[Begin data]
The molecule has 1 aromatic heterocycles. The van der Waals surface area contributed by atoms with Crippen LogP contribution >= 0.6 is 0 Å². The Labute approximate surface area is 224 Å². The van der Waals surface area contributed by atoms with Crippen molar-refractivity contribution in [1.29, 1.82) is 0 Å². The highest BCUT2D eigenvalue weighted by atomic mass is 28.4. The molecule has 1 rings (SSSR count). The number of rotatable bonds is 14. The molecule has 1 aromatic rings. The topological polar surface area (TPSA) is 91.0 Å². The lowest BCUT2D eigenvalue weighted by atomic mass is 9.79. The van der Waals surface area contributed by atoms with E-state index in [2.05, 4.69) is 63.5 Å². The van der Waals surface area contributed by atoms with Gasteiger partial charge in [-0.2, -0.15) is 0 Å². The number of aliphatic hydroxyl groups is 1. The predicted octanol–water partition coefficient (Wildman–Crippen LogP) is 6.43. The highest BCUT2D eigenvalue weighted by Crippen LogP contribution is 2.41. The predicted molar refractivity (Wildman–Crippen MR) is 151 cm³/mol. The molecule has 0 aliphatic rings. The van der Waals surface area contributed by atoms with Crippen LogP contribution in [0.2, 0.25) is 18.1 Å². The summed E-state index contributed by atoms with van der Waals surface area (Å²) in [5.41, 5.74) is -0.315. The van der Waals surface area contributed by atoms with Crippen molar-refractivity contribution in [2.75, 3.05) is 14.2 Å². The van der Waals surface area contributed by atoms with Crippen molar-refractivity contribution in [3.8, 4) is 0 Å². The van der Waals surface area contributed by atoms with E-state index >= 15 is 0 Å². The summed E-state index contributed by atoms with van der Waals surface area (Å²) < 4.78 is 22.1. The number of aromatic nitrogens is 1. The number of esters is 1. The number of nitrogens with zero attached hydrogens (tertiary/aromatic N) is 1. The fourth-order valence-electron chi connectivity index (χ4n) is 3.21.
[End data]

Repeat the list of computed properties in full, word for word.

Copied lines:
The molecule has 1 aromatic heterocycles. The van der Waals surface area contributed by atoms with Crippen LogP contribution >= 0.6 is 0 Å². The Labute approximate surface area is 224 Å². The van der Waals surface area contributed by atoms with Crippen molar-refractivity contribution in [1.29, 1.82) is 0 Å². The highest BCUT2D eigenvalue weighted by atomic mass is 28.4. The molecule has 1 rings (SSSR count). The number of rotatable bonds is 14. The molecule has 1 aromatic rings. The topological polar surface area (TPSA) is 91.0 Å². The lowest BCUT2D eigenvalue weighted by atomic mass is 9.79. The van der Waals surface area contributed by atoms with E-state index in [2.05, 4.69) is 63.5 Å². The van der Waals surface area contributed by atoms with Gasteiger partial charge in [-0.2, -0.15) is 0 Å². The number of aliphatic hydroxyl groups is 1. The predicted octanol–water partition coefficient (Wildman–Crippen LogP) is 6.43. The highest BCUT2D eigenvalue weighted by Crippen LogP contribution is 2.41. The predicted molar refractivity (Wildman–Crippen MR) is 151 cm³/mol. The molecule has 0 aliphatic rings. The van der Waals surface area contributed by atoms with Crippen LogP contribution in [0.2, 0.25) is 18.1 Å². The summed E-state index contributed by atoms with van der Waals surface area (Å²) in [5.41, 5.74) is -0.315. The van der Waals surface area contributed by atoms with Crippen molar-refractivity contribution in [2.75, 3.05) is 14.2 Å². The van der Waals surface area contributed by atoms with Crippen molar-refractivity contribution in [3.8, 4) is 0 Å². The van der Waals surface area contributed by atoms with E-state index >= 15 is 0 Å². The summed E-state index contributed by atoms with van der Waals surface area (Å²) < 4.78 is 22.1. The number of aromatic nitrogens is 1. The number of esters is 1. The number of nitrogens with zero attached hydrogens (tertiary/aromatic N) is 1. The fourth-order valence-electron chi connectivity index (χ4n) is 3.21.